Bookmark   December 10, 2000 at 8:16PM
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tym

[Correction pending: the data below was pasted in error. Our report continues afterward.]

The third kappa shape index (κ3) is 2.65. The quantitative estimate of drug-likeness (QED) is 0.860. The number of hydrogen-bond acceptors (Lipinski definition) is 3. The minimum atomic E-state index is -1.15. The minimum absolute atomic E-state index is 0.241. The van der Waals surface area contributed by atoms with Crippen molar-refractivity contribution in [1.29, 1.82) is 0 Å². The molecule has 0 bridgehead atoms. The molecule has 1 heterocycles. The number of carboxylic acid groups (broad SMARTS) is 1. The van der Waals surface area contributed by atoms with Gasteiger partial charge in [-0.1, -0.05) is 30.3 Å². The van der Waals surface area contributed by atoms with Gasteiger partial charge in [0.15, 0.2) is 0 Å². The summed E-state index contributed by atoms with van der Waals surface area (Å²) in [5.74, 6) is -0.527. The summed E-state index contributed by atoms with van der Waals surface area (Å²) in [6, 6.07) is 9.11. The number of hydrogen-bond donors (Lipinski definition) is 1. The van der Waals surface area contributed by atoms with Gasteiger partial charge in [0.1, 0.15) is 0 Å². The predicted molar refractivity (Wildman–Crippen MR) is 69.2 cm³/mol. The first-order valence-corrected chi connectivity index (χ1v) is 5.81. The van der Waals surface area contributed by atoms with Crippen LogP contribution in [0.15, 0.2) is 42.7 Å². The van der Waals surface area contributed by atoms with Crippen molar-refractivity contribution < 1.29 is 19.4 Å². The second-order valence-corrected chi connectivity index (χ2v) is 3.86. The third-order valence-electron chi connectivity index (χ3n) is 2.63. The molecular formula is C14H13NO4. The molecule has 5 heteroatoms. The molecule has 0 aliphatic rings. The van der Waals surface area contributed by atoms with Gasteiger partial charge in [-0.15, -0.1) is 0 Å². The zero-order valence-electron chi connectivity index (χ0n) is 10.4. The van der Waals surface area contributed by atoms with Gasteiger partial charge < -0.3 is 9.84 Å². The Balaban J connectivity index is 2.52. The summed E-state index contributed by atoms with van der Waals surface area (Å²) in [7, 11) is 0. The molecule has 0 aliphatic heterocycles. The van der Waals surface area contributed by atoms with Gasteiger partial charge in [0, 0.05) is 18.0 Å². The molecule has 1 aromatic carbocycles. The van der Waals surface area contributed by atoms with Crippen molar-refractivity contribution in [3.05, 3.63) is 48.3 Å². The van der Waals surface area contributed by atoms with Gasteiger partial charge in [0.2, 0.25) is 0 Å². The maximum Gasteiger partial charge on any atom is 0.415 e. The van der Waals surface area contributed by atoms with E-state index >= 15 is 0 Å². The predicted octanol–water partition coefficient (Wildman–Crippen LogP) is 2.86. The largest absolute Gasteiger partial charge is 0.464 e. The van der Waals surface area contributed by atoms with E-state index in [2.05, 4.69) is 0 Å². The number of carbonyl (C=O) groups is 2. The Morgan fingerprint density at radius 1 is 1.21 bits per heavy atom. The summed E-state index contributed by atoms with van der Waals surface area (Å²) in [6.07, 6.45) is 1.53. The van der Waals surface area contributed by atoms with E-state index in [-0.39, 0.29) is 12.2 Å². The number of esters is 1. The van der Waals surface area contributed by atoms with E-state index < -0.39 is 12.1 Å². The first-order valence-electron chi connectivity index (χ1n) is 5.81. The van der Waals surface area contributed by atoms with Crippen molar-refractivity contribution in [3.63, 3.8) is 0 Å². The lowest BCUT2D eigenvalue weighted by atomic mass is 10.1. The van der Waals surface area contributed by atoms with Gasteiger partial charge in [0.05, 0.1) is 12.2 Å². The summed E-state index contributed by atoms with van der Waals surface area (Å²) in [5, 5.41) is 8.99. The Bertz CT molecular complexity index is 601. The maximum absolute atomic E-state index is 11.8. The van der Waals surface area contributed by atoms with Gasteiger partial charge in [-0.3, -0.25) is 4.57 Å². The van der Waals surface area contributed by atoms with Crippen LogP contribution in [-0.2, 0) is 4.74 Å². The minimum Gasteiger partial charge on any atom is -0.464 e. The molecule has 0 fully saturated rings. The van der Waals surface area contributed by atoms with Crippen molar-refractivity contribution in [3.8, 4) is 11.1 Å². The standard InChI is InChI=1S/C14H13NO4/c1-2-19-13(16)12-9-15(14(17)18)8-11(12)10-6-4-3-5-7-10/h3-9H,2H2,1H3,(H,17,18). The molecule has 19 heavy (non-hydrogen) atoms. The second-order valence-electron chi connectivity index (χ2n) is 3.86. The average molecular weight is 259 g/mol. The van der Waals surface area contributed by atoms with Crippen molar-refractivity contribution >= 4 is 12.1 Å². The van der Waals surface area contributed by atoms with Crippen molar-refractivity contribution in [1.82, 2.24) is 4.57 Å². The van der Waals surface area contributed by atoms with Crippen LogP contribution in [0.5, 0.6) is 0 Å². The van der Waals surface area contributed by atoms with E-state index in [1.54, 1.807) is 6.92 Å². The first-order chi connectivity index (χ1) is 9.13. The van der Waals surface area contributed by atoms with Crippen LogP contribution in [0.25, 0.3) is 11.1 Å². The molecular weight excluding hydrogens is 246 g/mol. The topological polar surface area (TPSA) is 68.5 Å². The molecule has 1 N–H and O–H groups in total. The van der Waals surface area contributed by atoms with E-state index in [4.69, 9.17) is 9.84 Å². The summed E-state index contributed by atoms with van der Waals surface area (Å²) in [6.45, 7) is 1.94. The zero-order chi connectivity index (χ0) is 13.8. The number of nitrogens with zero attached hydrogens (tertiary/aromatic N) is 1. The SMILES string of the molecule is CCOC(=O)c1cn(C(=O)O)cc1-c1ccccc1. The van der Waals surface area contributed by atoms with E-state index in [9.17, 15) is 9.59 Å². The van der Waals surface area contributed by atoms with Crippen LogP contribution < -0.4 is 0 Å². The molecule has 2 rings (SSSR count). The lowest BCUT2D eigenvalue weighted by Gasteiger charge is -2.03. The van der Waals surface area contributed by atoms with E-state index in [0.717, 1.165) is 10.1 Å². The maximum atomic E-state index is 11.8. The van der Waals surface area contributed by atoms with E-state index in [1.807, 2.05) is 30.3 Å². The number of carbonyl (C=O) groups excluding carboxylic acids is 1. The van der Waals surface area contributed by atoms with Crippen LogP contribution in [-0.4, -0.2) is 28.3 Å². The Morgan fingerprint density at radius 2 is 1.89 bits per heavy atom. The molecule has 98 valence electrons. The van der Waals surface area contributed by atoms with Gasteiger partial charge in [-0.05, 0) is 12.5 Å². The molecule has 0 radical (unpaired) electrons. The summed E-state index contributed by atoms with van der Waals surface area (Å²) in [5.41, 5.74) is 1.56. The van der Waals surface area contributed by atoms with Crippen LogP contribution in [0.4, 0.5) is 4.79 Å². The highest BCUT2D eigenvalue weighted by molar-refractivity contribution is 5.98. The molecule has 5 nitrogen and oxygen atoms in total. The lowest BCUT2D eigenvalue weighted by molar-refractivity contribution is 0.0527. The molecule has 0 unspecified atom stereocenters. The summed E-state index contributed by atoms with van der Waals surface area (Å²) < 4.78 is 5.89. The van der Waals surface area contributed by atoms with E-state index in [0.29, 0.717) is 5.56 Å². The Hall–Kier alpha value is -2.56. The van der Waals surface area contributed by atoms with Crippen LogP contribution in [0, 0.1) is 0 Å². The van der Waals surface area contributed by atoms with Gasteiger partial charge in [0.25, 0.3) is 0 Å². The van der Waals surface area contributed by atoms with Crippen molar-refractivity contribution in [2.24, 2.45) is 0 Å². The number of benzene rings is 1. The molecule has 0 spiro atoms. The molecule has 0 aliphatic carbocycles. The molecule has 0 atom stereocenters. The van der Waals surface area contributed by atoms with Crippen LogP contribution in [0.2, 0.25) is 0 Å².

Wow, I wish we could start a support group. I'm currently engaged to a vegan, and I myself am slowly easing into a vegetarian lifestyle. He's definitly an EDUCATED vegan. He's got an answer for anyone's comments about health problems! My family doesn't seem to care that he is a vegetarian, but his does! So, we're planning a little surprize for them: Our food at our wedding reception will be COMPLETELY vegetarian! We won't tell anyone, and we'll see if anyone even notices. We both are great lovers of food of all kinds, and we don't see why people should get so upset just because you don't want to eat something. I never liked orange juice when I was a kid and no one ever gave me the evil eye! What's wrong with not want to eat meat?! How is it any different? At least with being a vegetarian, you have ethical and health reasons!!! Some people are so illogical! Most other cultures eat WAY more vegetable-based foods than americans. Why is it that in this country (the only country in the world it seems) its SO taboo to NOT eat an animal? It always seems the people who will give you the most grief about the way you eat are people who are seriously in need of a dietary change (need to lose weight, heart and/or cancer problems in the family). The best thing to do is to act as if it ISN'T a big deal! If you don't get so defensive about how you eat, people won't be so ready to attack you. I think they mostly just do it to get a reaction from you, so you can flustered and they can annoy you! Annoy them - tell 'em they're ugly or something!!! Just kidding! Good eats to all! Happy Holidays!